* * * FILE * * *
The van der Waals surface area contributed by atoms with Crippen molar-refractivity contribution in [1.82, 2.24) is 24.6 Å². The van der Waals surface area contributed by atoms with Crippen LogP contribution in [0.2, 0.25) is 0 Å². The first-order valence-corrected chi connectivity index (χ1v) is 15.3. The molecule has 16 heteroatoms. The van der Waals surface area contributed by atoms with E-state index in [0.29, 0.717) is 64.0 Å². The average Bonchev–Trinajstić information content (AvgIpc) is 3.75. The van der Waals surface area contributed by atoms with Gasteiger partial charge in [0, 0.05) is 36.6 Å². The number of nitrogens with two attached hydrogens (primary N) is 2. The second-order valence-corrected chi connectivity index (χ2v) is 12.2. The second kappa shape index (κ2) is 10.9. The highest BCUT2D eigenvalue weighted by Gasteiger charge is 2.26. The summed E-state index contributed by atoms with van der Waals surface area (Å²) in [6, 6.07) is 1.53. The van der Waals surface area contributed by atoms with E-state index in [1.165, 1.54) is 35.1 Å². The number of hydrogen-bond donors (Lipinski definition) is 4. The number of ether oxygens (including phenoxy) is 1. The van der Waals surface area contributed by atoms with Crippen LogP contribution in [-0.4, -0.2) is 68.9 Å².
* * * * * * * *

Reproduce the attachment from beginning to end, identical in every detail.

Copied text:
The van der Waals surface area contributed by atoms with Crippen molar-refractivity contribution in [1.82, 2.24) is 24.6 Å². The van der Waals surface area contributed by atoms with Crippen LogP contribution in [0.2, 0.25) is 0 Å². The first-order valence-corrected chi connectivity index (χ1v) is 15.3. The molecule has 16 heteroatoms. The van der Waals surface area contributed by atoms with E-state index in [0.29, 0.717) is 64.0 Å². The average Bonchev–Trinajstić information content (AvgIpc) is 3.75. The van der Waals surface area contributed by atoms with Gasteiger partial charge in [0, 0.05) is 36.6 Å². The number of nitrogens with two attached hydrogens (primary N) is 2. The second-order valence-corrected chi connectivity index (χ2v) is 12.2. The second kappa shape index (κ2) is 10.9. The highest BCUT2D eigenvalue weighted by Gasteiger charge is 2.26. The summed E-state index contributed by atoms with van der Waals surface area (Å²) in [6, 6.07) is 1.53. The van der Waals surface area contributed by atoms with E-state index in [1.165, 1.54) is 35.1 Å². The number of hydrogen-bond donors (Lipinski definition) is 4. The number of ether oxygens (including phenoxy) is 1. The van der Waals surface area contributed by atoms with Crippen LogP contribution in [-0.4, -0.2) is 68.9 Å².